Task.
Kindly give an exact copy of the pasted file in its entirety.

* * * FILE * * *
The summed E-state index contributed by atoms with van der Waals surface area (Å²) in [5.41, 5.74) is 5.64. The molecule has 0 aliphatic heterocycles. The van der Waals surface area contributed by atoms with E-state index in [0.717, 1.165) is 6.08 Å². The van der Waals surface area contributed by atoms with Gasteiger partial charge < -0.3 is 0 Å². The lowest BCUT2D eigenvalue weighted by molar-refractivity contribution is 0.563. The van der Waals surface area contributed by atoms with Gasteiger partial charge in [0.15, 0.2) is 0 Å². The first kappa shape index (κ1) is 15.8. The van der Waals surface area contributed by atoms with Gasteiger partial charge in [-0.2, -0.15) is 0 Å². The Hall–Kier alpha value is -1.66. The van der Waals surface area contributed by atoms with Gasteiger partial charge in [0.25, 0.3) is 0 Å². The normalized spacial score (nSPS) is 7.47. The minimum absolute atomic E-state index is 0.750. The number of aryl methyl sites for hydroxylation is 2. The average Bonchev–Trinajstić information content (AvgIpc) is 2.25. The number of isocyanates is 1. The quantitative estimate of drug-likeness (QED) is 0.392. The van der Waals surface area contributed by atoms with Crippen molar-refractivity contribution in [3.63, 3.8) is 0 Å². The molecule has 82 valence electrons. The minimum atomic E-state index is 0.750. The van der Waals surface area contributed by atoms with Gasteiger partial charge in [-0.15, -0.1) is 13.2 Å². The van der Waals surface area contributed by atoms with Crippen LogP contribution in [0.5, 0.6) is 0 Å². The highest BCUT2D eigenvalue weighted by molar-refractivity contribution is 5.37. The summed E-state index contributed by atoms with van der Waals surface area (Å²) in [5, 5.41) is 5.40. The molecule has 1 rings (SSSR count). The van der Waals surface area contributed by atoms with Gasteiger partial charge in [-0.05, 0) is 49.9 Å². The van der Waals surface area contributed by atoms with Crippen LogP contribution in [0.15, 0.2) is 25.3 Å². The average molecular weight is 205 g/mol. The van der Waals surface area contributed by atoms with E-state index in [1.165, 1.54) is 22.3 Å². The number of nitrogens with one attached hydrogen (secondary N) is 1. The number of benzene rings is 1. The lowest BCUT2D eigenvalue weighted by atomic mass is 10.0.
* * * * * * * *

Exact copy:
The summed E-state index contributed by atoms with van der Waals surface area (Å²) in [5.41, 5.74) is 5.64. The molecule has 0 aliphatic heterocycles. The van der Waals surface area contributed by atoms with E-state index in [0.717, 1.165) is 6.08 Å². The van der Waals surface area contributed by atoms with Gasteiger partial charge < -0.3 is 0 Å². The lowest BCUT2D eigenvalue weighted by molar-refractivity contribution is 0.563. The van der Waals surface area contributed by atoms with Gasteiger partial charge in [0.15, 0.2) is 0 Å². The first kappa shape index (κ1) is 15.8. The van der Waals surface area contributed by atoms with Gasteiger partial charge in [-0.2, -0.15) is 0 Å². The Hall–Kier alpha value is -1.66. The van der Waals surface area contributed by atoms with Gasteiger partial charge in [0.25, 0.3) is 0 Å². The normalized spacial score (nSPS) is 7.47. The minimum absolute atomic E-state index is 0.750. The number of aryl methyl sites for hydroxylation is 2. The average Bonchev–Trinajstić information content (AvgIpc) is 2.25. The number of isocyanates is 1. The quantitative estimate of drug-likeness (QED) is 0.392. The van der Waals surface area contributed by atoms with Crippen molar-refractivity contribution in [3.63, 3.8) is 0 Å². The molecule has 82 valence electrons. The minimum atomic E-state index is 0.750. The van der Waals surface area contributed by atoms with Gasteiger partial charge in [-0.15, -0.1) is 13.2 Å². The van der Waals surface area contributed by atoms with Crippen LogP contribution in [0.5, 0.6) is 0 Å². The highest BCUT2D eigenvalue weighted by molar-refractivity contribution is 5.37. The summed E-state index contributed by atoms with van der Waals surface area (Å²) in [5, 5.41) is 5.40. The molecule has 1 rings (SSSR count). The van der Waals surface area contributed by atoms with Gasteiger partial charge in [-0.05, 0) is 49.9 Å². The van der Waals surface area contributed by atoms with Crippen LogP contribution in [0.15, 0.2) is 25.3 Å². The average molecular weight is 205 g/mol. The van der Waals surface area contributed by atoms with E-state index in [1.165, 1.54) is 22.3 Å². The number of nitrogens with one attached hydrogen (secondary N) is 1. The number of benzene rings is 1. The lowest BCUT2D eigenvalue weighted by atomic mass is 10.0.